I thought it might be a nice idea to go over what the different identifiers on the web were. Tim Berners-Lee recently showed some exasperation at us all calling everything “URL”. With the the Semantic Web gaining momentum, it’s even more important to start calling things by their correct name. If not, in time it could cause serious problems. I wrote about the difference between URL, URI and URN already in a post called “WP Plugins to get semantic“:
URI vs URL:
On the web, people manipulate documents but on the semantic web, they can manipulate far more resources than that. We refer to them as URI’s (Universal Resource Identifier). URL’s (Universal Resource Locator) can be resolved on the web but a URI won’t necessarily be. In fact URL’s are URI’s, but not URI’s are URL’s. A URI may designate a topic, an author, a publication or website for example. “http:” is a URI scheme for example.Every URI has the method to access the resource and the identifier for that resource. It contains a location, or a name, or both.
URN (Universal Resource Name) is the other specification for a URI (the other being URL). This creates a namespace for the resource but doesn’t say how it can be accessed.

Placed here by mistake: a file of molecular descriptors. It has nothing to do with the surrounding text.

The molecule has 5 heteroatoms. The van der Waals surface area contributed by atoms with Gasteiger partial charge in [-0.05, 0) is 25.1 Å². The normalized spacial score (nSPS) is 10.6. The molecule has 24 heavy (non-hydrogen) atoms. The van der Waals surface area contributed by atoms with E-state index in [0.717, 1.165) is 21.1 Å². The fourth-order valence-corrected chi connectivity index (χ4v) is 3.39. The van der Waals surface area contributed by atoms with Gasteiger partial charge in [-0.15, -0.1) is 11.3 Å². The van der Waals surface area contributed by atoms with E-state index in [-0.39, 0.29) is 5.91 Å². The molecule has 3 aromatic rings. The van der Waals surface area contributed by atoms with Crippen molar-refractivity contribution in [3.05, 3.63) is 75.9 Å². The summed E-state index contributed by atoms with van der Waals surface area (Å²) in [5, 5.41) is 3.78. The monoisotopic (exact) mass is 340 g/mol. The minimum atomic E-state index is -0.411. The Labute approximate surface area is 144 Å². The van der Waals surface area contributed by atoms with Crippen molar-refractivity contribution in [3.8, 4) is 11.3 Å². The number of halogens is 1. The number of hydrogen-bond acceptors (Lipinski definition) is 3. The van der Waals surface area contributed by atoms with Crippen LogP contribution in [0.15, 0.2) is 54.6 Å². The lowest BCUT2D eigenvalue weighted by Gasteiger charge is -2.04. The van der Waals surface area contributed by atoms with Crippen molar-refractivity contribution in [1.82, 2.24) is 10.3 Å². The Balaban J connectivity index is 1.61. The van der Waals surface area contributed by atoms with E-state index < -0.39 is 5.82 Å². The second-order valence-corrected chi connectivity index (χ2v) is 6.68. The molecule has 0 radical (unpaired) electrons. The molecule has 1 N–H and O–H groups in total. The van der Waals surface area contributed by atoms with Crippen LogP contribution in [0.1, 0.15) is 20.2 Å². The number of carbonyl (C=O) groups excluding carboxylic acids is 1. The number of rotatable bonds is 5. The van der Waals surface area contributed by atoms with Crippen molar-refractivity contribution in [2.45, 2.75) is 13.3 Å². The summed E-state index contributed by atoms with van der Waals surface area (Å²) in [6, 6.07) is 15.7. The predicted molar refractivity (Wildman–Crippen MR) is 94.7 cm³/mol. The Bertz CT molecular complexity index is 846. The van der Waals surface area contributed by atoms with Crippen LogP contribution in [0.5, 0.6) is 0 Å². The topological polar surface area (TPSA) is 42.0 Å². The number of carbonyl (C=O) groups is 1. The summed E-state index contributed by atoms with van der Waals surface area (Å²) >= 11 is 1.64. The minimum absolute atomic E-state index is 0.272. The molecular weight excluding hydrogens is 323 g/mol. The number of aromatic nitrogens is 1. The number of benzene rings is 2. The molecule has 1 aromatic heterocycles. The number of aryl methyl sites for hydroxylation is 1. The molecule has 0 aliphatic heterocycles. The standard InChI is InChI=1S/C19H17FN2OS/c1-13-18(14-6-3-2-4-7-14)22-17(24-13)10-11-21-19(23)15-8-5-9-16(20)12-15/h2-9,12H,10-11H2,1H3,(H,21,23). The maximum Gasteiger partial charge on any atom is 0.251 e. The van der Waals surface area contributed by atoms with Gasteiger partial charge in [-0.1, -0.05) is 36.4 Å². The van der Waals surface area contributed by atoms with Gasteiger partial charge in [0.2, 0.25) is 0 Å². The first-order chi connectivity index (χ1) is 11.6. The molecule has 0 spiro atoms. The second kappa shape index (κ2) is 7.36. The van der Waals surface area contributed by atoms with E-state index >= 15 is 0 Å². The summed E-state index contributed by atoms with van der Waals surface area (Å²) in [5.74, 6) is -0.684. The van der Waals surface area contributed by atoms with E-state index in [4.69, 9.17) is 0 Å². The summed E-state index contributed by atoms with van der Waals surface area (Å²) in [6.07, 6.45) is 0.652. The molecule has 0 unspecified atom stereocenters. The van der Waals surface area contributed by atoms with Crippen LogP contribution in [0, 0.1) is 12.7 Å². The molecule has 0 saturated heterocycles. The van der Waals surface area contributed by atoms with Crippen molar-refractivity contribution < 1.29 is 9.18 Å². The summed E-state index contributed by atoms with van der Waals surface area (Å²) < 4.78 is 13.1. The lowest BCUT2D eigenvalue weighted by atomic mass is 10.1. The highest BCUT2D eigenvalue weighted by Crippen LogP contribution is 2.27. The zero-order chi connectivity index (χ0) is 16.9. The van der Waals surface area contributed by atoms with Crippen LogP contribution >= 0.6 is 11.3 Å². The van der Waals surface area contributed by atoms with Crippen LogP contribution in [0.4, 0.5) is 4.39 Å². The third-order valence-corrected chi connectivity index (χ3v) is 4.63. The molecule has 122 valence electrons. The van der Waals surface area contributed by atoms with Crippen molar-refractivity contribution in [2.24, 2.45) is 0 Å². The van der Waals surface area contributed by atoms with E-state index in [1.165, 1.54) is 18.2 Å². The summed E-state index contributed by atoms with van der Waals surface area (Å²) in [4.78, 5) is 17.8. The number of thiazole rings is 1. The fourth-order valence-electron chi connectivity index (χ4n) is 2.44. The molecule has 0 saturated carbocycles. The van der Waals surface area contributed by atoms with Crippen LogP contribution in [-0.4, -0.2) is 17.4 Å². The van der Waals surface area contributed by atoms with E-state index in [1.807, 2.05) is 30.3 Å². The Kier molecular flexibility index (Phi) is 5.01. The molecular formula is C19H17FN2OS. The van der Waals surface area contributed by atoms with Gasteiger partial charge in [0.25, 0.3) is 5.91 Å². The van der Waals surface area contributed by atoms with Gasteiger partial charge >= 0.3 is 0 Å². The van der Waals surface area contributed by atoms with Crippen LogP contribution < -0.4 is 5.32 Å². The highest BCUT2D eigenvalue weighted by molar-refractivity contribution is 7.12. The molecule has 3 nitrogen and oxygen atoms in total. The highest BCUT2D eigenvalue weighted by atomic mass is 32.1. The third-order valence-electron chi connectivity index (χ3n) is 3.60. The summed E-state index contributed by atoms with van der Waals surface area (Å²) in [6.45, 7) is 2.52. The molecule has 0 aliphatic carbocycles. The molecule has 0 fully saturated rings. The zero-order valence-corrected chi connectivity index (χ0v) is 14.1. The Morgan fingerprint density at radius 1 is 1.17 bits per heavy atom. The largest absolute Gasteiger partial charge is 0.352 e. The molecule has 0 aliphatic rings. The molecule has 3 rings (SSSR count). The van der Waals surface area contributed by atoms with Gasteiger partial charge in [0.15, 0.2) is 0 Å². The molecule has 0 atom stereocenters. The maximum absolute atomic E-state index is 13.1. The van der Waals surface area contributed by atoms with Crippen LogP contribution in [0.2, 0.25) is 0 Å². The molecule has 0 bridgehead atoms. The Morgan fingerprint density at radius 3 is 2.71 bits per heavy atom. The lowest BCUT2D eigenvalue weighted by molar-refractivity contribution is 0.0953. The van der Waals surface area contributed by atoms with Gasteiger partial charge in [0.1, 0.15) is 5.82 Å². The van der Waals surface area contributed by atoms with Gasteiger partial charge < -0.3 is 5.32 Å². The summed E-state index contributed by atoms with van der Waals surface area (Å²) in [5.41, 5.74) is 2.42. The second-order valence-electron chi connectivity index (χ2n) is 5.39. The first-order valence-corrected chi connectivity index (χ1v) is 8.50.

- URI is an identifier for a resource
- URL gives information on how to get to that resource and its name
- URN provides the name of that resource
A URI is also a URL, so actually the name URL is redundant when talking about applications. Switch to URI.
I didn’t cover Purl though. PURL stands for “Persistent Uniform Resource Locators”. They are web addresses that act as permanent identifiers in the ever changing and dynamic web that we have now. They don’t resolve directly to web resources,but allow for a level of indirection which means that the addresses of pages can change over time without impairing other systems that depend on them. “This capability provides continuity of references to network resources that may migrate from machine to machine for business, social or technical reasons”.(Purl.org)
IRI stands for “Internationalized Resource Identifiers”. They behave exactly like URIs except that they can use the whole range of Unicode characters, not just ASCII. “Every IRI has a corresponding encoding as a URI, in case an IRI needs to be used in a protocol (such as HTTP) that accepts only URIs”. (IBM)
What Tim says:
Tim Berners-Lee in his original document said that we should all follow these simple steps:
1 – Use URIs as names for things
2 – Use HTTP URIs so that people can look up those names.
3 – When someone looks up a URI, provide useful information, using the standards (RDF, SPARQL)
4 – Include links to other URIs. so that they can discover more things.